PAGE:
There is hardly a negative statement about any of these men, a fact that shouldn't surprise anyone since Halberstam interviewed surviving relatives and colleagues shortly after 9/11. It is human nature to remember only the good of loved ones so recently after a tragedy. I did learn, however, that Jimmy Giberson, described as a natural leader, was separated from his wife. Certainly I, a complete stranger, do not need more details of his failed marriage. I'm much rather learn that in a video shot by a contract cameraman on 9/11 Giberson is identified as the man going into the south tower ahead of the captain, an unusual fact that at first puzzled the remaining firemen. But a close friend resonded: "Jimmy was always in front.
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24 of 25 people found the following review helpful By Mike on May 23, 2002
Format: Hardcover
Firehouse is a wonderful moving tribute to 13 of the firefighters who responded to the World Trade Center on September 11, 2001. Of the 13 who responded that day, only 1 survived, and this is the story of their lives.
Writing about the fire service can be a difficult thing, especially for those who have no connection to firefighters or the culture. Here, David Halberstam has been able to get the feeling of one of New York's fire stations, in this case Engine 40 and Ladder 35, and bring the outside world into this little seen world where few ever enter. The only other book I have read which even comes to getting the sense of what it is like in the fire station was with Dennis Smith's "Report from Engine Company 82", and Mr. Smith was a firefighter to boot. I certainly tip my helmet to Mr. Halberstam for getting it right. If you have been a firefighter for 1 day or 30 years, or someone who just wants to read a great book which offers incredible insight into the FDNY and fire service at large, then buy "Firehouse".
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16 of 16 people found the following review helpful By MJR reader on May 24, 2002
Format: Hardcover
I met and spoke with David Halberstam at the L.A. Times Book Fair and he said this would be his next work and he was happy of the effort the publisher had made to get this book to print. And we, as readers, should be happy too that this book is now available.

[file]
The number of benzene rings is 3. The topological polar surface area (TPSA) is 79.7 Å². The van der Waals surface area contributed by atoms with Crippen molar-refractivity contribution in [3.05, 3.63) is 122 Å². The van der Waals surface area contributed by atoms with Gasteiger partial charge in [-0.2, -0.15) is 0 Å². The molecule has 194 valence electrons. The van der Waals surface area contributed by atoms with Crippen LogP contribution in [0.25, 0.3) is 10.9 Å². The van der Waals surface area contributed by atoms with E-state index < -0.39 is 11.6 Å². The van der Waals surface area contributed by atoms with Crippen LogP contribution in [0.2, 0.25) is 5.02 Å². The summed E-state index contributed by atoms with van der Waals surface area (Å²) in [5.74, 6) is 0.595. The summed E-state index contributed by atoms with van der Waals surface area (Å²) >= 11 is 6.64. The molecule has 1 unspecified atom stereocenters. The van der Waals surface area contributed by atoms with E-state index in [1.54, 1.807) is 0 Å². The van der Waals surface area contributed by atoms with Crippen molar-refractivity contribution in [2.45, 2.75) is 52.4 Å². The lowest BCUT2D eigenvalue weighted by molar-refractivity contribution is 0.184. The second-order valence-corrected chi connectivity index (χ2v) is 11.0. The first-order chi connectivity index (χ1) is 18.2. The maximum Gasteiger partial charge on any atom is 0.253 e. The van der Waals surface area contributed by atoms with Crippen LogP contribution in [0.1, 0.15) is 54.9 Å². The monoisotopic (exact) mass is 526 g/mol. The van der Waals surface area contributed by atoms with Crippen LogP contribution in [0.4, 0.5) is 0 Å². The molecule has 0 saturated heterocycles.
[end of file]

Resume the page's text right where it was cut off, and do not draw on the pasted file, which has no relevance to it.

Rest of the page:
There will be volumes written about the events of 9/11, what makes this book special is that it gives us insight into the character of the men who gave their lives that tragic day. Of the 13 men who left the firehouse on 9/11, only one would survive. Halberstam makes no mystery of who dies, all you have to do is look at the back cover to see the pictures of the twelve men who passed away when the World Trade Center towers came down. What Halberstam does do is make us have a feel for who these brave men were, as well as their families and friends who most now go on without them.
As always with Halberstam this is is very well written book.
This book is almost a coda, another chapter, of his latest major work, "War in a Time of Peace" which was published just weeks before 9/11 and mentions on the last page that the new threat to the United States will not come from some super-power or established nation but rather from terrorists and extremists.
To understand the loss we as a country truly paid on that tragic day read this book.
This is a touching book and slim though it is it is very special. It will touch your heart.